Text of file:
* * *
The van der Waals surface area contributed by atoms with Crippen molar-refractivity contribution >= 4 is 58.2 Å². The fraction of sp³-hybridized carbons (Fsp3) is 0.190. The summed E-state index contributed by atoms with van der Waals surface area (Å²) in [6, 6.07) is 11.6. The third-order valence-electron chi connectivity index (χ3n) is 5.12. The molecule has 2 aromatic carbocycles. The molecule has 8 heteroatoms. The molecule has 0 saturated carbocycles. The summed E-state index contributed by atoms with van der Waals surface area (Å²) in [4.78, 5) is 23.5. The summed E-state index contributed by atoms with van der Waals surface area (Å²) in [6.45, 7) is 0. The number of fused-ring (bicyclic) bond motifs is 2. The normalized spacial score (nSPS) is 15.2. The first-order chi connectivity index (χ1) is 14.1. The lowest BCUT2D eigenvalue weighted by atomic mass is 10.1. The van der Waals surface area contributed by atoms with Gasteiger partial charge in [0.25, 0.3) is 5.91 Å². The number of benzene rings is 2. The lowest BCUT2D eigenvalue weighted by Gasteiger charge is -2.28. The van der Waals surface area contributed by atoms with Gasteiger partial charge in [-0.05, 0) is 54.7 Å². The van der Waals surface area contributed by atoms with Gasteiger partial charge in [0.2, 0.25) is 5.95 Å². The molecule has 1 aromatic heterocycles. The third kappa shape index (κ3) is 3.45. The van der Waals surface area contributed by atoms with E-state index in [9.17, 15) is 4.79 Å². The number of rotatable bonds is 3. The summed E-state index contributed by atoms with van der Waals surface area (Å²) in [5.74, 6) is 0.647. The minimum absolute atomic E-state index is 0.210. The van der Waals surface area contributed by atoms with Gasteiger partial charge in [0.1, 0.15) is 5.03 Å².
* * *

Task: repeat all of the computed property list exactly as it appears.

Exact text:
The van der Waals surface area contributed by atoms with Crippen molar-refractivity contribution >= 4 is 58.2 Å². The fraction of sp³-hybridized carbons (Fsp3) is 0.190. The summed E-state index contributed by atoms with van der Waals surface area (Å²) in [6, 6.07) is 11.6. The third-order valence-electron chi connectivity index (χ3n) is 5.12. The molecule has 2 aromatic carbocycles. The molecule has 8 heteroatoms. The molecule has 0 saturated carbocycles. The summed E-state index contributed by atoms with van der Waals surface area (Å²) in [4.78, 5) is 23.5. The summed E-state index contributed by atoms with van der Waals surface area (Å²) in [6.45, 7) is 0. The number of fused-ring (bicyclic) bond motifs is 2. The normalized spacial score (nSPS) is 15.2. The first-order chi connectivity index (χ1) is 14.1. The lowest BCUT2D eigenvalue weighted by atomic mass is 10.1. The van der Waals surface area contributed by atoms with Gasteiger partial charge in [0.25, 0.3) is 5.91 Å². The number of benzene rings is 2. The lowest BCUT2D eigenvalue weighted by Gasteiger charge is -2.28. The van der Waals surface area contributed by atoms with Gasteiger partial charge in [-0.05, 0) is 54.7 Å². The van der Waals surface area contributed by atoms with Gasteiger partial charge in [0.2, 0.25) is 5.95 Å². The molecule has 1 aromatic heterocycles. The third kappa shape index (κ3) is 3.45. The van der Waals surface area contributed by atoms with E-state index in [9.17, 15) is 4.79 Å². The number of rotatable bonds is 3. The summed E-state index contributed by atoms with van der Waals surface area (Å²) in [5.74, 6) is 0.647. The minimum absolute atomic E-state index is 0.210. The van der Waals surface area contributed by atoms with Gasteiger partial charge in [0.1, 0.15) is 5.03 Å².